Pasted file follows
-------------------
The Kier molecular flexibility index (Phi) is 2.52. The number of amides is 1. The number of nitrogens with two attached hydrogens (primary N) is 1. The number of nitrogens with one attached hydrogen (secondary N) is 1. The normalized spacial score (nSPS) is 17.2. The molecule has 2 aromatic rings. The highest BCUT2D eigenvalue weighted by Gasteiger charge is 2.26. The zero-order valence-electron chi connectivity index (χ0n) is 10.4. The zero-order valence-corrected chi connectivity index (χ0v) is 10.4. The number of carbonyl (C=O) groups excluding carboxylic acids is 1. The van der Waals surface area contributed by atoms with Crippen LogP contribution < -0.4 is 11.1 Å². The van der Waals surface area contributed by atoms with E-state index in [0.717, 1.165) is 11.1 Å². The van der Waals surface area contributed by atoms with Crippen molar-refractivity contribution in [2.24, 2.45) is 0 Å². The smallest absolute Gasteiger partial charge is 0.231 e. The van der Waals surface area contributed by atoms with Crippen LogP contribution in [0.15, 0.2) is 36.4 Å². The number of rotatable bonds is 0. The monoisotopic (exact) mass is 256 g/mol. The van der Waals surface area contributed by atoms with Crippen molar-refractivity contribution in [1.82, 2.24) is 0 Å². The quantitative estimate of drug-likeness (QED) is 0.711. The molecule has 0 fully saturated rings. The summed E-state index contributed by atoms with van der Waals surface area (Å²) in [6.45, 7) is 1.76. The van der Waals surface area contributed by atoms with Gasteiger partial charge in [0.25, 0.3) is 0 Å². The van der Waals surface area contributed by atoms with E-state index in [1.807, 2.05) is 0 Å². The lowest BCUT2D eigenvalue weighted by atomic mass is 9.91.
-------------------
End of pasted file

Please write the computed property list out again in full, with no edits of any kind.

The Kier molecular flexibility index (Phi) is 2.52. The number of amides is 1. The number of nitrogens with two attached hydrogens (primary N) is 1. The number of nitrogens with one attached hydrogen (secondary N) is 1. The normalized spacial score (nSPS) is 17.2. The molecule has 2 aromatic rings. The highest BCUT2D eigenvalue weighted by Gasteiger charge is 2.26. The zero-order valence-electron chi connectivity index (χ0n) is 10.4. The zero-order valence-corrected chi connectivity index (χ0v) is 10.4. The number of carbonyl (C=O) groups excluding carboxylic acids is 1. The van der Waals surface area contributed by atoms with Crippen LogP contribution < -0.4 is 11.1 Å². The van der Waals surface area contributed by atoms with E-state index in [0.717, 1.165) is 11.1 Å². The van der Waals surface area contributed by atoms with Crippen molar-refractivity contribution in [2.24, 2.45) is 0 Å². The smallest absolute Gasteiger partial charge is 0.231 e. The van der Waals surface area contributed by atoms with Crippen LogP contribution in [0.15, 0.2) is 36.4 Å². The number of rotatable bonds is 0. The monoisotopic (exact) mass is 256 g/mol. The van der Waals surface area contributed by atoms with Crippen molar-refractivity contribution in [1.82, 2.24) is 0 Å². The quantitative estimate of drug-likeness (QED) is 0.711. The molecule has 0 fully saturated rings. The summed E-state index contributed by atoms with van der Waals surface area (Å²) in [6.45, 7) is 1.76. The van der Waals surface area contributed by atoms with Gasteiger partial charge in [0.25, 0.3) is 0 Å². The van der Waals surface area contributed by atoms with E-state index in [1.807, 2.05) is 0 Å². The lowest BCUT2D eigenvalue weighted by atomic mass is 9.91.